Bali is great if you want to find a place to chill and take care of yourself for some time, and Indonesia has a friendly free 30-day tourist visa for 140 nationalities in the world. I already knew that 30-day wouldn’t be enough for me as I totally fell in love with the island when I was here last time (August 2018), so I was quite determined to stay in Bali for more than 30 days after I quit my job. This post is a simple, step-by-step instruction that guides you through the complete process of getting your Indonesia 60-day tourist visa extension in Bali.

**This post is written in March 2019. Rules and regulations may change later, so please do some additional search yourself just in case.**

Many people choose to use an agent or fly to Singapore/Kuala Lumpur and back to avoid the process, but I was determined to do the Indonesia 60 Day tourist visa extension by myself. (I personally prefer to see through the whole process instead of putting it in someone else’s hands.) I’m not going to lie – It’s quite time-consuming, but it’s very straight forward.


Key Facts for Bali and Indonesia:

  • Visa Regulations are based on your passport/nationality – 140 nationalities can get a Free Entry Stamp (max. stay 30 days.)
  • Free Entry Stamp CANNOT be extended.
  • Passport must always be valid for 6 months (for social visa 12 months) from the day of arrival. No exceptions.
  • Keep a page on the passport empty for the stamp or visa sticker.
  • 60 days IS NOT 2 months! The Day of arrival counts as day one, the day of departure counts as a full day, too. Count your days precisely when you book your departure flight.
  • If you overstay, the penalty fee is IDR 300,000 per day.
  • Don’t bring more than IDR 100mio in cash (ca. $ 7,000 USD)

**This post only discusses the 60-day tourist visa extension. If you want to stay longer than 60 days, you need other extension visas such as social or KITAS. Please check here.**


Before you go through the immigration at the airport (whether you use an agent or not):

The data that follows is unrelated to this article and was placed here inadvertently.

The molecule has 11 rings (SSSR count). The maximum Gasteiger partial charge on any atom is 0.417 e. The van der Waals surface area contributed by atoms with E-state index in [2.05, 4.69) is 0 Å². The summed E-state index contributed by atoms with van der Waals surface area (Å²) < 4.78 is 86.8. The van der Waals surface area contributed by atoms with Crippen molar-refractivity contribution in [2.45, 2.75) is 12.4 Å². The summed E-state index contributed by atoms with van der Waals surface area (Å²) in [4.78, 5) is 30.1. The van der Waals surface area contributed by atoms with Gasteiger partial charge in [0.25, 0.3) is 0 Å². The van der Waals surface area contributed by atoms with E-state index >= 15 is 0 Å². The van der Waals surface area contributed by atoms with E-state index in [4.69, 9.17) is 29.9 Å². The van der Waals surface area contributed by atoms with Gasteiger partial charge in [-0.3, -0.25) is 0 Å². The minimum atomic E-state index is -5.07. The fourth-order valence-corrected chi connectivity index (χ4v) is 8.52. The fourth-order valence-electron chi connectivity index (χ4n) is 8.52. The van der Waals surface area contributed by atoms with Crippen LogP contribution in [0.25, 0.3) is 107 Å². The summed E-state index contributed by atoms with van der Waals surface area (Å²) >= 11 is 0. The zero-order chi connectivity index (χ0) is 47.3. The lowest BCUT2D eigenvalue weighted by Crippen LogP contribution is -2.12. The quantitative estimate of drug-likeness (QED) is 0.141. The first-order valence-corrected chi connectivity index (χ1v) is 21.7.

1. You must pay $35 USD for your VISA ON ARRIVAL (VOA) BEFORE you go through the immigration at the airport. There’s a little counter on the left side. (You’ll actually go through immigration faster because you won’t be in the same line as the people who are entering Bali visa-free.)
  2. You need to give them a specific date of departure that’s within 60 days after your arrival even if you don’t have a departure ticket yet.
  3. You will receive a little purple slip at the airport. That is your VOA Payment. Guard it with your life because you’ll need this at the immigration office for your application submission. 
**Important Notes**
  • You need to begin the visa application process within 3 weeks after your arrival. I began my application pretty much right away after I arrived in Bali just to get it out of the way. 
  • You need to visit the office on 3 separate days for application submission, photo & interview, and passport pick-up. If you’re not ready to spend the time, you should probably skip the rest of this post altogether.
  • Plan at least 9 days for the 60-day tourist visa extension in Bali. I submitted my application on a Monday, had my photo & interview scheduled on a Thursday, and my pick-up day was the following Tuesday. If you are going to the Nusa Dua Office, plan at least two weeks just to be on the safe side. (I met someone who processed his in that office, and it took way longer.)
  • They will take away your passport, and you won’t be able to get it back until the pick-up day. Plan your travel accordingly.

The documents you’ll need to prepare to bring to Immigration:

  • Your passport
  • 1 copy of your passport picture page.
  • 1 copy of the departure flight ticket from Indonesia.
  • 1 copy of visa on arrival receipt.
  • 1 copy of the visa sticker page on your passport. 
  • Name, address, phone number, and email of your accommodation 
  • IDR 500,000 for application submission (on top of the $35 USD you paid at the airport)

**Find out where you can make copies around Bali** (It should cost you no more than IDR 2,000.)